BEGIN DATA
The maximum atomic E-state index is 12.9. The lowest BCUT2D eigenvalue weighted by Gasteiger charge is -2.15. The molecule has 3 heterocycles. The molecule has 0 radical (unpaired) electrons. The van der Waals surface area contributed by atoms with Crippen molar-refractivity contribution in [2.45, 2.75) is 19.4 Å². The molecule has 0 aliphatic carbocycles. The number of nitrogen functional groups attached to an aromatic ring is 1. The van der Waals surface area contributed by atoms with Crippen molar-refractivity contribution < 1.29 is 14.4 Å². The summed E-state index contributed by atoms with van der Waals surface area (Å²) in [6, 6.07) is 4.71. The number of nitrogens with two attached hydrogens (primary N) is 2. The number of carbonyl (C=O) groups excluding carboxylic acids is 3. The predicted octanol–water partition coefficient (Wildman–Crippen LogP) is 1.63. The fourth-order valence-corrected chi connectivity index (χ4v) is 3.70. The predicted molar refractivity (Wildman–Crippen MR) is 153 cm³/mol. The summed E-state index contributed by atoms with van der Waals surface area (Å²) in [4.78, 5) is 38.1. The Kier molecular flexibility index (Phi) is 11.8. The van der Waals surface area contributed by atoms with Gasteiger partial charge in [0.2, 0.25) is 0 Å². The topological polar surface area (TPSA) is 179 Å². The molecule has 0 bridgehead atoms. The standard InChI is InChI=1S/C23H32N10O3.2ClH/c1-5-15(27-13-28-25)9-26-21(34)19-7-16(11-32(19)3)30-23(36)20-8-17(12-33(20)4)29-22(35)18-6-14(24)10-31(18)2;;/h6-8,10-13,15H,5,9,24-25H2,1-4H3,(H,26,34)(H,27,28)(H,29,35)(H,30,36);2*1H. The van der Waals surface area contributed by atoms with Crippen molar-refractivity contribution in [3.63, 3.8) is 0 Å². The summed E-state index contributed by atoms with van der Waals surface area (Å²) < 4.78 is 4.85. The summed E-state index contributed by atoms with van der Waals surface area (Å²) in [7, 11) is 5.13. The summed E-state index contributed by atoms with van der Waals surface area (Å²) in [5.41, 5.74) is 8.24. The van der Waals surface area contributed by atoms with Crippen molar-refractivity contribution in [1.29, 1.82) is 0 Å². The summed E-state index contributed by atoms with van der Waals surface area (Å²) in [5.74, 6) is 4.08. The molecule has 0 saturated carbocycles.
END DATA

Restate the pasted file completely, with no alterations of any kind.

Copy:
The maximum atomic E-state index is 12.9. The lowest BCUT2D eigenvalue weighted by Gasteiger charge is -2.15. The molecule has 3 heterocycles. The molecule has 0 radical (unpaired) electrons. The van der Waals surface area contributed by atoms with Crippen molar-refractivity contribution in [2.45, 2.75) is 19.4 Å². The molecule has 0 aliphatic carbocycles. The number of nitrogen functional groups attached to an aromatic ring is 1. The van der Waals surface area contributed by atoms with Crippen molar-refractivity contribution < 1.29 is 14.4 Å². The summed E-state index contributed by atoms with van der Waals surface area (Å²) in [6, 6.07) is 4.71. The number of nitrogens with two attached hydrogens (primary N) is 2. The number of carbonyl (C=O) groups excluding carboxylic acids is 3. The predicted octanol–water partition coefficient (Wildman–Crippen LogP) is 1.63. The fourth-order valence-corrected chi connectivity index (χ4v) is 3.70. The predicted molar refractivity (Wildman–Crippen MR) is 153 cm³/mol. The summed E-state index contributed by atoms with van der Waals surface area (Å²) in [4.78, 5) is 38.1. The Kier molecular flexibility index (Phi) is 11.8. The van der Waals surface area contributed by atoms with Gasteiger partial charge in [0.2, 0.25) is 0 Å². The topological polar surface area (TPSA) is 179 Å². The molecule has 0 bridgehead atoms. The standard InChI is InChI=1S/C23H32N10O3.2ClH/c1-5-15(27-13-28-25)9-26-21(34)19-7-16(11-32(19)3)30-23(36)20-8-17(12-33(20)4)29-22(35)18-6-14(24)10-31(18)2;;/h6-8,10-13,15H,5,9,24-25H2,1-4H3,(H,26,34)(H,27,28)(H,29,35)(H,30,36);2*1H. The van der Waals surface area contributed by atoms with Crippen molar-refractivity contribution in [3.63, 3.8) is 0 Å². The summed E-state index contributed by atoms with van der Waals surface area (Å²) < 4.78 is 4.85. The summed E-state index contributed by atoms with van der Waals surface area (Å²) in [7, 11) is 5.13. The summed E-state index contributed by atoms with van der Waals surface area (Å²) in [5.41, 5.74) is 8.24. The van der Waals surface area contributed by atoms with Crippen molar-refractivity contribution in [1.29, 1.82) is 0 Å². The summed E-state index contributed by atoms with van der Waals surface area (Å²) in [5.74, 6) is 4.08. The molecule has 0 saturated carbocycles.